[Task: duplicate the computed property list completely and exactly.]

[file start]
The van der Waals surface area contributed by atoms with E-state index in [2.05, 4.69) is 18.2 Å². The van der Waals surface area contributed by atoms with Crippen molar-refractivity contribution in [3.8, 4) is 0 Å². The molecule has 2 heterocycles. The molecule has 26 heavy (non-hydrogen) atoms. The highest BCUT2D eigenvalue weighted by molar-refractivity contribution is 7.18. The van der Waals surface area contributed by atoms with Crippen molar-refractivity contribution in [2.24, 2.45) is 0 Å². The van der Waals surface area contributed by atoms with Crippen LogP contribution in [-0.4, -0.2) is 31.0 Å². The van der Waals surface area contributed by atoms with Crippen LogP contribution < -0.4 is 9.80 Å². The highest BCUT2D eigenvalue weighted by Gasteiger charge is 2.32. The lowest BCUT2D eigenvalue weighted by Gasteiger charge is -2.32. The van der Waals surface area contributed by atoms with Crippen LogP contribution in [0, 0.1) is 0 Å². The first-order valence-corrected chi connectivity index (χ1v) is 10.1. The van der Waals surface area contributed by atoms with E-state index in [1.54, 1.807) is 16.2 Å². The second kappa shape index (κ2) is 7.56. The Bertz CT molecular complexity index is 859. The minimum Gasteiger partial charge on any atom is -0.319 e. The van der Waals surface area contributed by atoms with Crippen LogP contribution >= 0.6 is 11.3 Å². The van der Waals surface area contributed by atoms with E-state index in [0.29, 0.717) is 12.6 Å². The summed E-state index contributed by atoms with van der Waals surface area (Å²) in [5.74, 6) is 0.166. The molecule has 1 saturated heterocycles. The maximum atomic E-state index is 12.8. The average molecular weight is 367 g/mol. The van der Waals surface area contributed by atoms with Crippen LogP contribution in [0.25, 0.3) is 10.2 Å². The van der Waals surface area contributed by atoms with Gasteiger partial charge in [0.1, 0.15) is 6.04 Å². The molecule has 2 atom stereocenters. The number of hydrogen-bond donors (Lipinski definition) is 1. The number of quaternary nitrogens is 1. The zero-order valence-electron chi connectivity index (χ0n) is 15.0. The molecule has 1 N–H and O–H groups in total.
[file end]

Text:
The van der Waals surface area contributed by atoms with E-state index in [2.05, 4.69) is 18.2 Å². The van der Waals surface area contributed by atoms with Crippen molar-refractivity contribution in [3.8, 4) is 0 Å². The molecule has 2 heterocycles. The molecule has 26 heavy (non-hydrogen) atoms. The highest BCUT2D eigenvalue weighted by molar-refractivity contribution is 7.18. The van der Waals surface area contributed by atoms with Crippen molar-refractivity contribution in [2.24, 2.45) is 0 Å². The van der Waals surface area contributed by atoms with Crippen LogP contribution in [-0.4, -0.2) is 31.0 Å². The van der Waals surface area contributed by atoms with Crippen LogP contribution < -0.4 is 9.80 Å². The highest BCUT2D eigenvalue weighted by Gasteiger charge is 2.32. The lowest BCUT2D eigenvalue weighted by Gasteiger charge is -2.32. The van der Waals surface area contributed by atoms with Crippen LogP contribution in [0, 0.1) is 0 Å². The first-order valence-corrected chi connectivity index (χ1v) is 10.1. The van der Waals surface area contributed by atoms with E-state index in [1.54, 1.807) is 16.2 Å². The second kappa shape index (κ2) is 7.56. The Bertz CT molecular complexity index is 859. The minimum Gasteiger partial charge on any atom is -0.319 e. The van der Waals surface area contributed by atoms with Crippen LogP contribution >= 0.6 is 11.3 Å². The van der Waals surface area contributed by atoms with E-state index in [0.29, 0.717) is 12.6 Å². The summed E-state index contributed by atoms with van der Waals surface area (Å²) in [5.74, 6) is 0.166. The molecule has 1 saturated heterocycles. The maximum atomic E-state index is 12.8. The average molecular weight is 367 g/mol. The van der Waals surface area contributed by atoms with Crippen LogP contribution in [0.25, 0.3) is 10.2 Å². The van der Waals surface area contributed by atoms with Gasteiger partial charge in [0.1, 0.15) is 6.04 Å². The molecule has 2 atom stereocenters. The number of hydrogen-bond donors (Lipinski definition) is 1. The number of quaternary nitrogens is 1. The zero-order valence-electron chi connectivity index (χ0n) is 15.0. The molecule has 1 N–H and O–H groups in total.